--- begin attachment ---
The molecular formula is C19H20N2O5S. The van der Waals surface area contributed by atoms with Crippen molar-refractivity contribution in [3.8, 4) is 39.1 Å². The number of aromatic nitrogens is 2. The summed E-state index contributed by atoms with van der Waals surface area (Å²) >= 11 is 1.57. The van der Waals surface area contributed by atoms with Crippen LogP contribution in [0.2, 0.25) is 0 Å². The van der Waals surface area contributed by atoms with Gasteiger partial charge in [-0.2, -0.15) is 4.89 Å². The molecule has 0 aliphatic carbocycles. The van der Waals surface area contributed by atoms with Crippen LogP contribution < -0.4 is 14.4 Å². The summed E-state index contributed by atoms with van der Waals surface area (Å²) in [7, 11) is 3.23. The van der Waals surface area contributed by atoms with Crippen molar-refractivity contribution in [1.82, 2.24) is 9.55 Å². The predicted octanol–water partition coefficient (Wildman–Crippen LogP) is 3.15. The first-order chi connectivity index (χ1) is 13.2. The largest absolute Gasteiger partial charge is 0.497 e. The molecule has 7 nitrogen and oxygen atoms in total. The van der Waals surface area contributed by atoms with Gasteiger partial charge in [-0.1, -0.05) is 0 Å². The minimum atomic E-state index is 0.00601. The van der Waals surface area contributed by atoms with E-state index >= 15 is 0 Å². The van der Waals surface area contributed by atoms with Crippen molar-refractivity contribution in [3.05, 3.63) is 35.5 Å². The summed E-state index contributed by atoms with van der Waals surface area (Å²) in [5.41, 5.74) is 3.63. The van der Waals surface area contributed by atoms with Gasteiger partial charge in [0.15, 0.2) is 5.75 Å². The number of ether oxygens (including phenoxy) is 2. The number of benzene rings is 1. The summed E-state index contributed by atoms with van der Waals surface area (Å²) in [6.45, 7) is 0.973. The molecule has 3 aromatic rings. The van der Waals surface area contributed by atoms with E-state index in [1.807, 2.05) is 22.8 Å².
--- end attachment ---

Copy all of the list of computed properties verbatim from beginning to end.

The molecular formula is C19H20N2O5S. The van der Waals surface area contributed by atoms with Crippen molar-refractivity contribution in [3.8, 4) is 39.1 Å². The number of aromatic nitrogens is 2. The summed E-state index contributed by atoms with van der Waals surface area (Å²) >= 11 is 1.57. The van der Waals surface area contributed by atoms with Crippen LogP contribution in [0.2, 0.25) is 0 Å². The van der Waals surface area contributed by atoms with Gasteiger partial charge in [-0.2, -0.15) is 4.89 Å². The molecule has 0 aliphatic carbocycles. The van der Waals surface area contributed by atoms with Crippen LogP contribution < -0.4 is 14.4 Å². The summed E-state index contributed by atoms with van der Waals surface area (Å²) in [7, 11) is 3.23. The van der Waals surface area contributed by atoms with Crippen molar-refractivity contribution in [1.82, 2.24) is 9.55 Å². The predicted octanol–water partition coefficient (Wildman–Crippen LogP) is 3.15. The first-order chi connectivity index (χ1) is 13.2. The largest absolute Gasteiger partial charge is 0.497 e. The molecule has 7 nitrogen and oxygen atoms in total. The van der Waals surface area contributed by atoms with Gasteiger partial charge in [-0.1, -0.05) is 0 Å². The minimum atomic E-state index is 0.00601. The van der Waals surface area contributed by atoms with E-state index >= 15 is 0 Å². The van der Waals surface area contributed by atoms with Crippen molar-refractivity contribution in [3.05, 3.63) is 35.5 Å². The summed E-state index contributed by atoms with van der Waals surface area (Å²) in [5.41, 5.74) is 3.63. The van der Waals surface area contributed by atoms with Gasteiger partial charge in [0.15, 0.2) is 5.75 Å². The number of ether oxygens (including phenoxy) is 2. The number of benzene rings is 1. The summed E-state index contributed by atoms with van der Waals surface area (Å²) in [6.45, 7) is 0.973. The molecule has 3 aromatic rings. The van der Waals surface area contributed by atoms with E-state index in [1.807, 2.05) is 22.8 Å².